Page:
Leasehold versus Freehold: What is The Difference Between The Two?
There are two fundamentally forms of legally home ownership: freehold and leasehold. Though many estate agents tend to gloss over it, there are few things more important about your home that is worth buying and one that isn’t. some people who do not sort this out when they consider buying a home so they end up regretting it.
The following is about a brief description and the difference between leasehold and freehold that you can consider before deciding to buy a property.
If you own the freehold, it simply means that the building and land are owned exclusively by you, in perpetuity. It therefore is your name in the land registry as “freeholder”, and you then can own the “title absolute”.
When you buy freehold, you then are responsible for maintaining and managing the property, and you will of course need to budget for these costs. When initially purchasing a property, the building and land survey can highlight any potential dangers, but such issues that appear or are found after sales will be your responsibility.
Furthermore, don’t forget as a freeholder, you are ultimately responsible for your house in ways that may affect your local council or community like border disputes, overhanging trees, noise pollution, or general appearance.
However, as the freeholder, you have some benefits that you don’t have to:
- Worry about the time left on your lease in the leasehold agreement, as you own the property outright
- Deal with a landlord (or the freeholder of the land that your building is on)
- Pay annual ground rent, services charges or any other landlord charges.
With a leasehold, you can use the property and its land for a number of years depending on the length of your lease agreement with the freeholder (sometimes known as the landlord). The lease may be for as long as 999 years, but it can be as short as 40 years. Once the lease ends, ownership return it to the landlord unless you are able to extend the lease at a price.
If owning a property leasehold, you won’t have any responsibility over its land. The freeholder, directly or through a management agency, takes on the management of the building, gardens and communal spaces.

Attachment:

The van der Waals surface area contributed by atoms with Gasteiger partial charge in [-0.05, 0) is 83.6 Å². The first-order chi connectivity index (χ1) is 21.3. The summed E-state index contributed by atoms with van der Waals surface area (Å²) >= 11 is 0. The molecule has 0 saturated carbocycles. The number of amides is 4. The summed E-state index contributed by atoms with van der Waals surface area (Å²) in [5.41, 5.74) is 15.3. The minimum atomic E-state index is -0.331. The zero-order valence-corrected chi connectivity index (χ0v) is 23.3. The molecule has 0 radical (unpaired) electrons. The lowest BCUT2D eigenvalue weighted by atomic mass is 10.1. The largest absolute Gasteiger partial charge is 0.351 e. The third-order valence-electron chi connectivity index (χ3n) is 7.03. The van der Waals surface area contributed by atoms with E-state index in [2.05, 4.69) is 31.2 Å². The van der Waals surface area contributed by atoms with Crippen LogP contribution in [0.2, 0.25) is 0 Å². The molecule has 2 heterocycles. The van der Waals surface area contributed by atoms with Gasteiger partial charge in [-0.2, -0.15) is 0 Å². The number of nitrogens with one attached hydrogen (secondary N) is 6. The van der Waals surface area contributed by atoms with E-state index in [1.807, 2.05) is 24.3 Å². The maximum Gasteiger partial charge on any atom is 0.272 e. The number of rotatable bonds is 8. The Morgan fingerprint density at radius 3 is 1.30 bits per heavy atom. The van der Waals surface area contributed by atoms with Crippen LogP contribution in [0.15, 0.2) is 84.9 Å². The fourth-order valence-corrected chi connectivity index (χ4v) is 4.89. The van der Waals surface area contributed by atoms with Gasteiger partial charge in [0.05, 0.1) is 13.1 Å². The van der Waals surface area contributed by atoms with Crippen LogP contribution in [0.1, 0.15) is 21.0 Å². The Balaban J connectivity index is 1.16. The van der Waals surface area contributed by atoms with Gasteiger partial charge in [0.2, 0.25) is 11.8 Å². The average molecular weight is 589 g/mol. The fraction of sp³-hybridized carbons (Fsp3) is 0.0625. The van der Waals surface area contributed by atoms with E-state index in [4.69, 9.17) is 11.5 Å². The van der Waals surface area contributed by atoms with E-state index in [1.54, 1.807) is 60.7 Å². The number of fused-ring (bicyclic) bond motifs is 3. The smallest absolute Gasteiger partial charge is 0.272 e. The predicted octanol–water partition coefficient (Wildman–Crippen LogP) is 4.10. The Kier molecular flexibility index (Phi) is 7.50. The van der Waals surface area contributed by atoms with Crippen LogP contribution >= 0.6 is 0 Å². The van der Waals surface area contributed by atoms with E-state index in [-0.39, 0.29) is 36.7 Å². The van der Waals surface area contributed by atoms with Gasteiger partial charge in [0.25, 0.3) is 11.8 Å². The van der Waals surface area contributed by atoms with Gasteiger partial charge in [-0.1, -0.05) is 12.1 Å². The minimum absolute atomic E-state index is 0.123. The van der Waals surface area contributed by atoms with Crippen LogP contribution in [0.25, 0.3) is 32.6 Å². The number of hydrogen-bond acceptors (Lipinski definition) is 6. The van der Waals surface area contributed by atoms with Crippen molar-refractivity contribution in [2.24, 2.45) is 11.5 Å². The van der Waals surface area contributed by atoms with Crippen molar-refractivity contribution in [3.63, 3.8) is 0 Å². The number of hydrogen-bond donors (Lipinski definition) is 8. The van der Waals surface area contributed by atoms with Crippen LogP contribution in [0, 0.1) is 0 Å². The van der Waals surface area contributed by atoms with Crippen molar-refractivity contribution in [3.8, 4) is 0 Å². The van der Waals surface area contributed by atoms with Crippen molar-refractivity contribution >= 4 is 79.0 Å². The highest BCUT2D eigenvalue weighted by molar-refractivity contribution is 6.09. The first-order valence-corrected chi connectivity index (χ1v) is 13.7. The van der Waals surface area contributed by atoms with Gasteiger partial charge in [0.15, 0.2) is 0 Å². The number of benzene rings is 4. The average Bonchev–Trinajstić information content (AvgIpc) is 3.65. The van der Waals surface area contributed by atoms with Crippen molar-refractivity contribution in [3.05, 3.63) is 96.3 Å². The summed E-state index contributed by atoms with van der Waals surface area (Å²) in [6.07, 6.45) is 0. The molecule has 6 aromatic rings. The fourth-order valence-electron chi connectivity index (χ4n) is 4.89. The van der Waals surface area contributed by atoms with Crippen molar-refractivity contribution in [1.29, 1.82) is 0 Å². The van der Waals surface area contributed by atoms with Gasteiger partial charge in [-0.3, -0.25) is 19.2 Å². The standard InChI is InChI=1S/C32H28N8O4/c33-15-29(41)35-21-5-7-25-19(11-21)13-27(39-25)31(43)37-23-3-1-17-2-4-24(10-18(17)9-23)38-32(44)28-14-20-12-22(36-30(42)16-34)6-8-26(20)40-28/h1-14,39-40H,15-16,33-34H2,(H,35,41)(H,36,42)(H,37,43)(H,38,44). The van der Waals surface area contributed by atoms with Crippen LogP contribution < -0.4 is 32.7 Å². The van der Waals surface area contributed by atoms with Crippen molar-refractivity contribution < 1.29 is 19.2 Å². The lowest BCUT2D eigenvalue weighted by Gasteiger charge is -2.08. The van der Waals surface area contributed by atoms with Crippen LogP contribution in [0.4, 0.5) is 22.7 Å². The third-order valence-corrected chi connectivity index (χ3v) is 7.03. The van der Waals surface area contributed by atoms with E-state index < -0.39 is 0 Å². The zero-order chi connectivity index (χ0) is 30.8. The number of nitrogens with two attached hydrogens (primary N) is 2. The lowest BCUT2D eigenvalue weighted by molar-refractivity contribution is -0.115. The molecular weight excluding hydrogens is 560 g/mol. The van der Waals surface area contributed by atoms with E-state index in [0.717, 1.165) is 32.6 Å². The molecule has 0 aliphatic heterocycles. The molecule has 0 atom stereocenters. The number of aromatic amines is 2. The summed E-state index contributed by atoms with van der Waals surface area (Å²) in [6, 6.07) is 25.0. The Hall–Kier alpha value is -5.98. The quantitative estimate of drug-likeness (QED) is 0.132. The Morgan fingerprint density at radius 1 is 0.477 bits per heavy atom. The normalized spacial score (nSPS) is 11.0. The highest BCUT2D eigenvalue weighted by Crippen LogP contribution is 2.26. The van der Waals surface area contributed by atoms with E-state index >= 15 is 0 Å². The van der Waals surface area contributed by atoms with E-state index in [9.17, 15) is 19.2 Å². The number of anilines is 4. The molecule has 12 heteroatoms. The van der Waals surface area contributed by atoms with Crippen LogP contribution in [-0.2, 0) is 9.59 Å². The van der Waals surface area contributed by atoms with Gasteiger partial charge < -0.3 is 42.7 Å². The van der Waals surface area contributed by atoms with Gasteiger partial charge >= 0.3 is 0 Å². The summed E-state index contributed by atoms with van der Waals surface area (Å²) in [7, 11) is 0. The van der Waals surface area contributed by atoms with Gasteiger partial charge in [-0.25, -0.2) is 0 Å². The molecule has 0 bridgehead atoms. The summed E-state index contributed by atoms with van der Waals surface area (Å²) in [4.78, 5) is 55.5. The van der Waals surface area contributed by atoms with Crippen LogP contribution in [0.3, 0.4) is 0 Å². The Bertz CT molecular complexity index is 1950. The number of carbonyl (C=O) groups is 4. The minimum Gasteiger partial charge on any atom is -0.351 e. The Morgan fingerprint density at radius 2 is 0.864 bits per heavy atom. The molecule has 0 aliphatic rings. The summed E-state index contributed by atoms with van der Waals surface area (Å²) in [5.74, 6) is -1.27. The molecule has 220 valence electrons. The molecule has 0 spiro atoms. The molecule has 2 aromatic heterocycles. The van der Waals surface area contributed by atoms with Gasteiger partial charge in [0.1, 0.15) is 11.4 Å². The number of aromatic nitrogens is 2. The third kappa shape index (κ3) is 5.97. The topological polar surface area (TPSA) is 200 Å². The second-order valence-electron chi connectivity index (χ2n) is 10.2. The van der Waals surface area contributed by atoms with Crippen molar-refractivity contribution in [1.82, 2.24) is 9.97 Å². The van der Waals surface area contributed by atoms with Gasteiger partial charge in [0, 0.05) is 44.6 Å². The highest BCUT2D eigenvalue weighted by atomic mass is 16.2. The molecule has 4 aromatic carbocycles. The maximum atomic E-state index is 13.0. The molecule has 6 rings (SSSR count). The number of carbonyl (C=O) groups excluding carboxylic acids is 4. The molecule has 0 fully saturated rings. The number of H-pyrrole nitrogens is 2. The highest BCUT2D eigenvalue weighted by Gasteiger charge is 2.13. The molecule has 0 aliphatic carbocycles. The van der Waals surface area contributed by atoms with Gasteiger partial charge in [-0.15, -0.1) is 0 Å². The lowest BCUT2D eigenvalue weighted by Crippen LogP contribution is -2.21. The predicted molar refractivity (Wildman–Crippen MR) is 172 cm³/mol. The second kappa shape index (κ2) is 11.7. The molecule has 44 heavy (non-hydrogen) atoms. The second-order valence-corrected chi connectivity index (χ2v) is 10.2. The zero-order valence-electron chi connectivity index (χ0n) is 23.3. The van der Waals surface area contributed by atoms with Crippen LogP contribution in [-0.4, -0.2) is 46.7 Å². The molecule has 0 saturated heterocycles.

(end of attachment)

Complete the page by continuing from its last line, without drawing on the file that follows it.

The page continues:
As a tenant, you then must:
- Have a contract with the landlord, setting down the legal rights as well as responsibilities of either side
- Pay an annual “ground rent” to your freeholder
- Share some costs with the freeholder such as maintenance fees, service charges and even the buildings insurance
- Have the permission for any major works done to the property
When purchasing a leasehold, you will take over the lease from the previous owner. Hence, before making an offer, make sure to consider these things:
- How long is left on the leasehold
- How it can affect getting a mortgage and the resale value of the property
- How you will budget for services charges and other related costs.
Do I Need Buildings Insurance for My Leasehold Property?
In general, buildings insurance will be managed by the freeholder even though the insurance costs can come from the service charges. Owning a leasehold, you can be entitled to see a full report on how your money is spent on maintaining and managing the property, including the landlord’s insurance.
Another Way of Owning A Property: A Share of A Freehold
You now can purchase a share of the freehold with other leaseholders (for example, with other people who live in a small block of flats) if at least half of them agree to buy a share. Together you must then serve a “Section 13 Notice” to the freeholder of that property.
This can give you full collective ownership and more control over the home. Together you can now take responsibility for the running, managing and maintaining the building. Also, buying the freehold from the owner, you can easily extend your lease fairly for up to 999 years.
However, it can be expensive to purchase a freehold as you and the other leaseholders may need to set up a company for the building management, or find a managing agent to do this for you.
Leasehold versus Freehold: What is The Difference Between The Two? Reviewed by BingNow on 11:58:00 PM Rating: